The score report you receive after taking the SAT® exam can be complicated to interpret, but you should know that there is no such thing as “passing” the SAT test. Getting a “good” score is relative to the schools you are applying to, and you should research the scores that resulted in acceptances from each university you hope to attend.
Once you have researched the scores that have gotten applicants into your prospective colleges, you can establish your goal score.
If you haven’t met the scoring threshold for the schools you are applying to, consider retaking the SAT test. If you have done everything you can to reach your goal score, remember that there are many other things colleges are looking at when reviewing your application.
Check out what scores got this year’s freshman into your dream schools through the College Board’s tool “Big Future.”
How the Reading Section Is Scored: Raw and Scaled Scores
The score you receive is based on the number of questions you answer correctly. For each correct answer, one point is added to your raw score. The Reading section of the SAT test has a total of 52 multiple-choice questions. If you answer all 52 questions correctly, your raw score will be 52.
Converting the Raw Score
The raw score you receive from the Reading section is combined with the Writing section’s raw score to create your scaled Reading and Writing score. Ultimately, there is one score between 200 and 800 for the Evidence-Based Reading and Writing section. This score is combined with a score between 200 and 800 for the Math section of the exam, for a total score of 400–1600 points.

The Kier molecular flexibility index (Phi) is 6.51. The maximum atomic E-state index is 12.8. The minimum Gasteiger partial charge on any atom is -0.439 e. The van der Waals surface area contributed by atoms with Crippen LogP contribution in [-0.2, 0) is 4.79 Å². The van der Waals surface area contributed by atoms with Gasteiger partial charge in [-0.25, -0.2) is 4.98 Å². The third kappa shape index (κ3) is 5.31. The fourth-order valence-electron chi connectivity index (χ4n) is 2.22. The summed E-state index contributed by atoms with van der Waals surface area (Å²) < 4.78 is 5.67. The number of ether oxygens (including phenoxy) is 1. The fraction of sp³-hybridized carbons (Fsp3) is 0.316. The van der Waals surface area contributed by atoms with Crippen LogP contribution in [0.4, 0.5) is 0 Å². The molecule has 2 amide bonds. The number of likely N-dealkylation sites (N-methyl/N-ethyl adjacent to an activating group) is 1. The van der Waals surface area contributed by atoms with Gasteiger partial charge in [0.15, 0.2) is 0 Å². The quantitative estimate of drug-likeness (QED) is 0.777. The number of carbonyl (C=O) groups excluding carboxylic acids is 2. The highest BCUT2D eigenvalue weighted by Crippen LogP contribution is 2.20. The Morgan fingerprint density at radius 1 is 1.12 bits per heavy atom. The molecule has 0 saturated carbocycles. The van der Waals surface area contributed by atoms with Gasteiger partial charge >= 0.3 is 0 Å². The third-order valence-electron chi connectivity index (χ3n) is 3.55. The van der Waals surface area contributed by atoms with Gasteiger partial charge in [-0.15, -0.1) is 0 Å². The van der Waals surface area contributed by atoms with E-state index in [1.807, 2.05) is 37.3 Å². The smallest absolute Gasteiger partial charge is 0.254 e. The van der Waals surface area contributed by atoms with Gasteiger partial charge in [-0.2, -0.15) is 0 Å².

What Is a Good Score for the Reading Section?
You should set your scoring goals based on the colleges you are applying to. If you receive your scores and find that you are within the scoring threshold for each school you apply to, then you should feel confident in your performance.
The score you receive for Evidence-Based Reading and Writing reflects your performance in the following skills: finding evidence, pinpointing how the author uses evidence to support claims, making connections between graphics and passages, using contexts to decipher the meaning of words, and reflecting on how word choice impacts the text.
You can practice the skills the Reading section tests through practice exams. UWorld’s SAT Prep Course offers thousands of sample questions with detailed explanations. If there is a specific question type in the Reading section that you consistently falter on, you can use these explanations to understand how to improve. Check out these study tools and more to boost your results and reach your goal score!